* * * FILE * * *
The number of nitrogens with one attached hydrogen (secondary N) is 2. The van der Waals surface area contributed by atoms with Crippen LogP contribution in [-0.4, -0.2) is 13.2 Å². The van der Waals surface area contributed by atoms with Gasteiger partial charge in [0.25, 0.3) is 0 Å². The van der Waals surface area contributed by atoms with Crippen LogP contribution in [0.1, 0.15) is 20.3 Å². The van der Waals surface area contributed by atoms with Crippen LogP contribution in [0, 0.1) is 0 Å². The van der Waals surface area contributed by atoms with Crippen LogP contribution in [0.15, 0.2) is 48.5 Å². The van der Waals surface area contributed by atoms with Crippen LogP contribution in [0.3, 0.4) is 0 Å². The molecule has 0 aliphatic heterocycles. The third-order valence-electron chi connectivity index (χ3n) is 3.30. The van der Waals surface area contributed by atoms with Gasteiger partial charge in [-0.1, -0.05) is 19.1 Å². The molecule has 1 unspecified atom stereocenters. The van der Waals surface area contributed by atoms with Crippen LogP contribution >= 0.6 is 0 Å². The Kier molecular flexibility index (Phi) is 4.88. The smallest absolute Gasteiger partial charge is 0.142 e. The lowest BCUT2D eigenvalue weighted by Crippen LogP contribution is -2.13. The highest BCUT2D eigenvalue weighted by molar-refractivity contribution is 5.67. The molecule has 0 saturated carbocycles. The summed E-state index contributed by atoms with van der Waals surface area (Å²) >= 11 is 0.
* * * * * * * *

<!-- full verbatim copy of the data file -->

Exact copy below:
The number of nitrogens with one attached hydrogen (secondary N) is 2. The van der Waals surface area contributed by atoms with Crippen LogP contribution in [-0.4, -0.2) is 13.2 Å². The van der Waals surface area contributed by atoms with Gasteiger partial charge in [0.25, 0.3) is 0 Å². The van der Waals surface area contributed by atoms with Crippen LogP contribution in [0.1, 0.15) is 20.3 Å². The van der Waals surface area contributed by atoms with Crippen LogP contribution in [0, 0.1) is 0 Å². The van der Waals surface area contributed by atoms with Crippen LogP contribution in [0.15, 0.2) is 48.5 Å². The van der Waals surface area contributed by atoms with Crippen LogP contribution in [0.3, 0.4) is 0 Å². The molecule has 0 aliphatic heterocycles. The third-order valence-electron chi connectivity index (χ3n) is 3.30. The van der Waals surface area contributed by atoms with Gasteiger partial charge in [-0.1, -0.05) is 19.1 Å². The molecule has 1 unspecified atom stereocenters. The van der Waals surface area contributed by atoms with Crippen LogP contribution >= 0.6 is 0 Å². The Kier molecular flexibility index (Phi) is 4.88. The smallest absolute Gasteiger partial charge is 0.142 e. The lowest BCUT2D eigenvalue weighted by Crippen LogP contribution is -2.13. The highest BCUT2D eigenvalue weighted by molar-refractivity contribution is 5.67. The molecule has 0 saturated carbocycles. The summed E-state index contributed by atoms with van der Waals surface area (Å²) >= 11 is 0.